Half of Australia’s paused home loans still not being repaid as amnesty period comes to a close
Almost half of Australian home loans deferred due to the coronavirus pandemic are now being repaid, but that also means half are not.
That leaves questions about the options customers have as the grace period ends, and the state of the loans left behind as .
Figures from industry body the Australian Banking Association (ABA) add to what we know about the state of the economy, seven months after the impact of coronavirus melted the economy.
In June almost 500,000 home loans with major banks were on a “pause” and almost one-in-10 mortgages in the entire country were not being paid.
That number as of last week is now closer to 270,000.
In March, banks gave an almost blanket offer that allowed people to stop making payments for six months.
The fall in the percentage of mortgages on pause is reflected by slumps in the number of business and other loans that were frozen, but now they are getting back on track too.
“This is a good sign for the economy,” ABA chief executive Anna Bligh said in a statement.
“It shows that more Australians are getting back on their feet and resuming their loan repayments.
“These loan deferrals have helped hundreds of thousands of Australian families and small businesses survive the pandemic.”
Need for ongoing support from banks
Australians are not out of the woods yet.
And media reports suggest one-in-five people on pause are “ghosting” their lender: not responding to phone calls, texts, emails or internet messages.
Data from Australia’s biggest lender, the Commonwealth Bank, backs up the industry-wide numbers.
The number of its home loans being deferred fell from 210,000 in June to 129,000 this week, representing a 48 per cent drop.
“Further significant reductions are expected as initial temporary repayment deferrals continue to expire through October,” chief executive Matt Comyn said just before the bank’s annual general meeting.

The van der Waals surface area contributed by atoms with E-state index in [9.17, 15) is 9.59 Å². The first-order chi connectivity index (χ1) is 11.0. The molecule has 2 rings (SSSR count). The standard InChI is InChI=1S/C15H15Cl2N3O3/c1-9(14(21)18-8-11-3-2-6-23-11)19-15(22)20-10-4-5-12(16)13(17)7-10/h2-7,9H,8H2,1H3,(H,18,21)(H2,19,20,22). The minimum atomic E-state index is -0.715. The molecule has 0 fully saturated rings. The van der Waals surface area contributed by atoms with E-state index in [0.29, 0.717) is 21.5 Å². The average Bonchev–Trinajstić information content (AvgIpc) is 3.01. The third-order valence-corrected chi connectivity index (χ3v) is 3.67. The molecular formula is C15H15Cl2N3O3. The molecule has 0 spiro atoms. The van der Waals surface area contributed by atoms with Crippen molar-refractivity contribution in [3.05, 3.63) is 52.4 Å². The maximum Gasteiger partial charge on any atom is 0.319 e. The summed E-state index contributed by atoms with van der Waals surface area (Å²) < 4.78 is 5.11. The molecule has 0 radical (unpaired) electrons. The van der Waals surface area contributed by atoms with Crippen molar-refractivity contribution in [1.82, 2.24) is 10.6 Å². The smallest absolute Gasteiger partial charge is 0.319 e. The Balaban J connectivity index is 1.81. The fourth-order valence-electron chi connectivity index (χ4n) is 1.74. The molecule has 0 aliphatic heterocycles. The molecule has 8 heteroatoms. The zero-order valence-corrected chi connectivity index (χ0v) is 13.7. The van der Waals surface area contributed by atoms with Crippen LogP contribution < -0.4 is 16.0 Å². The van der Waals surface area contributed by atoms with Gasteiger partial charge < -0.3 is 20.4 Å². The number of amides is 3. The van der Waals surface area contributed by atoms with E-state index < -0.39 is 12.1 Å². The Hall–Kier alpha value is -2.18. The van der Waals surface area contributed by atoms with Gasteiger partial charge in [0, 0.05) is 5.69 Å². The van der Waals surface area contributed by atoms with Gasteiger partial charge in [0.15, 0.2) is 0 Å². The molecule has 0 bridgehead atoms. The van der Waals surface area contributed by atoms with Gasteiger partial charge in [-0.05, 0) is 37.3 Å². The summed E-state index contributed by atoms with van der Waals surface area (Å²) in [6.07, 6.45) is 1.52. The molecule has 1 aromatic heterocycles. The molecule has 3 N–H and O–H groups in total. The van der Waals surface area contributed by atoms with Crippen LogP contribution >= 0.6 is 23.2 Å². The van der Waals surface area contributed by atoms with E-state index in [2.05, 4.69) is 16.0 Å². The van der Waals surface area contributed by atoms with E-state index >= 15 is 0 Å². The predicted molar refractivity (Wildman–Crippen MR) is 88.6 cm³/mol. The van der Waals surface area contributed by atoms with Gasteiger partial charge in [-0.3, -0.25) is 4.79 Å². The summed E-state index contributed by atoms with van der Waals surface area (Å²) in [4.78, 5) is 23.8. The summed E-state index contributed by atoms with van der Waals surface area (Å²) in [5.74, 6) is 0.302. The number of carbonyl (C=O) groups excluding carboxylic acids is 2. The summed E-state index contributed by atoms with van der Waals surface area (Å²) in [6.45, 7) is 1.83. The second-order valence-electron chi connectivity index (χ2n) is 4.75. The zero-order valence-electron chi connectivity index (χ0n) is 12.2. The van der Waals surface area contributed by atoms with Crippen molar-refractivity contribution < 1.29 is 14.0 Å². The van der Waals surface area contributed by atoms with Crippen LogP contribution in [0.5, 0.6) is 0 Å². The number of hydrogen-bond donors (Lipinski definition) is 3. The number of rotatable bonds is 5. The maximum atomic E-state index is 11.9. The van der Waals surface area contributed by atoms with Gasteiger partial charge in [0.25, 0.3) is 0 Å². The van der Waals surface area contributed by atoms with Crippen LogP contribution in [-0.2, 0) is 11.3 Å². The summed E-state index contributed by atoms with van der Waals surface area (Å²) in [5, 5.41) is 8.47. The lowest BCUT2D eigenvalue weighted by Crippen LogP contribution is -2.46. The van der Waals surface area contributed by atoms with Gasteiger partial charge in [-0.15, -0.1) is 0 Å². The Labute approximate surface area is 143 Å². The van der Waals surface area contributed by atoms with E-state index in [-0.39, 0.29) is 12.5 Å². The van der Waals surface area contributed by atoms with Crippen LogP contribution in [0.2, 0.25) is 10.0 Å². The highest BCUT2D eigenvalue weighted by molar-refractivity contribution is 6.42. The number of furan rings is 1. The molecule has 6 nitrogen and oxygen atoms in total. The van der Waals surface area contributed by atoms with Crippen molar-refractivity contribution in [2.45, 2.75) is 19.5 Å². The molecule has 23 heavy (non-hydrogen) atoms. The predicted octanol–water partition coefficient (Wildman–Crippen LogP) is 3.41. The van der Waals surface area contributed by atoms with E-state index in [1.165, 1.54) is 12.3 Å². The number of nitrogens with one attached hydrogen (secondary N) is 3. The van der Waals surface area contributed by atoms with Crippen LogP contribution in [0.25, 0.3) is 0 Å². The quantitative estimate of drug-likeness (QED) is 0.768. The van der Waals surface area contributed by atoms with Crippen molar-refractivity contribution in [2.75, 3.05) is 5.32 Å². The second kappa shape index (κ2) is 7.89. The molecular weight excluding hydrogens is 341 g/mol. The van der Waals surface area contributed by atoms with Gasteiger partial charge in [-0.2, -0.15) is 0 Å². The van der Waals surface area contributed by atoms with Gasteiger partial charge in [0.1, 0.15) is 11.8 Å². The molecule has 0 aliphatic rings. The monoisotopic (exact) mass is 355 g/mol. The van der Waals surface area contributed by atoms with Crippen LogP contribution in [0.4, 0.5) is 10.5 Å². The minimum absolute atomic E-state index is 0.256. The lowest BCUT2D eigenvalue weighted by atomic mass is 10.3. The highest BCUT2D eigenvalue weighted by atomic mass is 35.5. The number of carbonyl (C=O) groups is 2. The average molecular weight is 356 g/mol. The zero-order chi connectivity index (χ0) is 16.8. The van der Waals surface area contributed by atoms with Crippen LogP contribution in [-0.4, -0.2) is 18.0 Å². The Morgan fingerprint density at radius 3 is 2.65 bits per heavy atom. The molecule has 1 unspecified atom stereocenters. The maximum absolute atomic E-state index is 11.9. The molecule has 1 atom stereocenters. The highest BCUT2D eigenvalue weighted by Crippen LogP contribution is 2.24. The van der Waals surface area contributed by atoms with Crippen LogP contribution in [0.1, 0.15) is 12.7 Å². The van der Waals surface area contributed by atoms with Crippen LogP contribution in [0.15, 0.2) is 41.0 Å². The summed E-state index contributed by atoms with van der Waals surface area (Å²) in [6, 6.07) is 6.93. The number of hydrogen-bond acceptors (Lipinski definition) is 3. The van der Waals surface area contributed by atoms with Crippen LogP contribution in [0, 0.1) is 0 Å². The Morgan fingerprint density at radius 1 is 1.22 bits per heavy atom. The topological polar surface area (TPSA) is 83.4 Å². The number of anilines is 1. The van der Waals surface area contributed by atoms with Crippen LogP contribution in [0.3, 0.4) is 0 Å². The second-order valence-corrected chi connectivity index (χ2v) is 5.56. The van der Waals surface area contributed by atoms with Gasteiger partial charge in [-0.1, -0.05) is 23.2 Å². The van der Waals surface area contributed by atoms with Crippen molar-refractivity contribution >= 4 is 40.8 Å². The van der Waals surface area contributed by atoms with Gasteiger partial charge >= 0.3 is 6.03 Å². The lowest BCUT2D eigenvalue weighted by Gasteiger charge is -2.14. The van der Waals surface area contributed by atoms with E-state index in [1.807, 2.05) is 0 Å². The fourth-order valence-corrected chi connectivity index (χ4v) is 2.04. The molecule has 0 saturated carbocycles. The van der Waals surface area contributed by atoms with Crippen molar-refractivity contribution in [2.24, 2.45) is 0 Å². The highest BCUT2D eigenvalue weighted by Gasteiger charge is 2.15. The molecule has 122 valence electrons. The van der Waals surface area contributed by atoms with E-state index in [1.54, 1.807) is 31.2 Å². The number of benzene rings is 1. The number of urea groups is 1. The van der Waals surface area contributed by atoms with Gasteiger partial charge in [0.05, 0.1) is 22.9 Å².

“While these trends are encouraging, we are conscious that many of our customers still require our ongoing support, particularly in regions most affected by COVID-19, such as Victoria, which is reflected in requests for deferral extensions.”
Loans for investment housing made up over a third of mortgages still being deferred (34.1 per cent) towards the end of September.
Loans that had a deposit of less than 10 per cent of the purchase price make up 14.2 per cent of the pool of mortgages still on pause.
Both those figures have increased by a percentage point a month, meaning an increasing proportion of the loans remaining in the deferral bucket are riskier than the ones being removed and rehabilitated.
Banks have been clear — even though a potential four-month extension was announced — that will only be open in limited circumstances.
“Extending a deferral is only really an option where there’s certainty about returning to a sense of income to repay the debt,” NAB group executive for personal banking Rachel Slade said, ahead of the looming expiry date for most loans deferred in March.
“Otherwise, really, the customers are just deferring an inevitable outcome and in fact the situation they might find themselves in later on is worse than facing it today.”
Options for customers include to work with the bank to restructure or vary the loan, for example switching to interest-only payments for a period of time. (Interest-only loans don’t reduce the principal amount borrowed over time, they simply meet the interest payments on the figure already owed and essentially tread water).
Loans can be extended, a further four-month deferral could be granted, our customers who are unable to pay in the longer-term will be helped to sell up or finish up the loan.
“Right now, it’s really important that people contact their bank to figure out the path ahead,” Ms Bligh said.
“The earlier customers speak to their bank, the more options they have to help find a way through.”
‘Seems to be profiteering’
West Australian worker Dave isn’t pleased with what he’s been offered so far.
When the father of four saw his work hours and income slide, he deferred the mortgage on his family home.
“The initial deferral was simple,” he said.
“It was easy, you went online and just basically, it was like a questionnaire, you didn’t even have to speak to anyone.”
But coming out the other side has been harder.
With work picking up — but still greatly uncertain — Dave was offered to shift to an interest-only loan, but at a worse rate than what he previously had.
“They said ‘you can go on interest only, it’s 5.42 per cent’ but I’m currently paying 3.58 per cent,” he said, describing his principal and interest arrangement — loans that are typically priced lower than interest-only.
“I told them, that’s just not on. It seems to me to be profiteering.”
Australia’s largest banks are still working through the cases thousands of individual customers, and can be expected to suggest many move to paying interest-only until their incomes recover.
“Moving to interest-only can be a good halfway measure, as the repayments are usually lower, and while an interest-only loan in normal circumstances typically comes with a higher interest rate, we’d expect the banks to cut them some slack,” said Sally Tindall, research director at comparison site RateCity.
“Many of these customers don’t know what the future holds. They are worried and stressed. The last thing they need is to be told they have to pay more interest on their debt.”